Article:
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2006 | 5 | 62-64

Article title

LATVIAN ART THEORY 1900-1940: ROUTES AND SOURCES OF INFLUENCE (Ietekmju virzieni un avoti latviesu makslas teorijas lauka (1900-1940))


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The issue of centre-periphery relationships has increased in importance in the context of the globalised world and enlarged European Union. While Western researchers seem to be more focused on previously marginal areas, Eastern art historians still see much work to be done exploring the connections between local phenomena and more dominant cultural centres. In fact the largely secondary nature of local material opens up a wide spectrum of influences and analogies waiting for elucidation. There are not many works on connections in particular, but a focus on the context and possible patterns of influence has become an indispensable part of the most recent publications in Latvian art history. Studies of Latvian art-theoretical heritage indicate that German sources have been the most influential in shaping Latvian authors' opinions on what is art and how its development could be conceived. Max Liebermann, Richard Muther, Julius Meier-Graefe, Wilhelm Worringer and other writers on art should be mentioned in this respect. French influences that started to spread with Hippolyte Taine's ideas were important but more indirect, episodic and sweeping, mostly seeking alternative models to the local heritage of German and Russian traditions. So French Cubist and Purist idioms were particularly attractive for local modernists but Henri Begson's stance was especially widespread in the field of aesthetics and philosophy. Apart from the Russian avant-garde ideas introduced by Voldemars Matvejs, Russian art-theoretical sources had a limited impact, more related to particular authors' interests. In general, Latvian writers on art have been inconsistent and rather skeptical towards the radical avant-garde. The argument of national art as being at a relatively early stage of development encouraged the ancient tradition of thinking on art as a recreated and perfected imitation of nature.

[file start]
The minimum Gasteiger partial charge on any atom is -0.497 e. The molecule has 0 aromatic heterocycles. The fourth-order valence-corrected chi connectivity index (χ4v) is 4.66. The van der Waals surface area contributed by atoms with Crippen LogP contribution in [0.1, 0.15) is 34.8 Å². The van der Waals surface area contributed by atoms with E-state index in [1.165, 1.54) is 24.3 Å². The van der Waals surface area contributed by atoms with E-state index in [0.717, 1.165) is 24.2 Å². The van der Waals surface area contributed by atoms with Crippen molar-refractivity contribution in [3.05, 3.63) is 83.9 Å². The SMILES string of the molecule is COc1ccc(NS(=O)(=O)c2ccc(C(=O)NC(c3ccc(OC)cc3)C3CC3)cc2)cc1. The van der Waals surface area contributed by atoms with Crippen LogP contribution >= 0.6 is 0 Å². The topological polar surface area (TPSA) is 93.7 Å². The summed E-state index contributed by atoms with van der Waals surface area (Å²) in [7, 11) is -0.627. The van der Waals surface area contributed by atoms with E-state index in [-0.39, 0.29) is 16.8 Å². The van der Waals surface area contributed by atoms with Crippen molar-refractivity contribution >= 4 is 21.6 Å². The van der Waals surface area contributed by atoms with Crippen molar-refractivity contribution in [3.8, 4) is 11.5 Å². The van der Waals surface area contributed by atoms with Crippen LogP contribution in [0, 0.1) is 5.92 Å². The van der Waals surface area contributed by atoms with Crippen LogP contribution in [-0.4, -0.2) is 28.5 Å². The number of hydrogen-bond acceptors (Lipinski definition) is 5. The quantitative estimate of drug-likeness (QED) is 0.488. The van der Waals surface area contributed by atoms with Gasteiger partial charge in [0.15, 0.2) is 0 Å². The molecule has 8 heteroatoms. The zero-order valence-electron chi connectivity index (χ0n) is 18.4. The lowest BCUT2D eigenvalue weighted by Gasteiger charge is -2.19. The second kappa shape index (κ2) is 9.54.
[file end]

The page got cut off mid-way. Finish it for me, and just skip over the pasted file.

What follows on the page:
• Stella Pelse, Institute of Art History of the Latvian Academy of Art, Akademijas laukums 1-160, Riga LV-1050, Latvia


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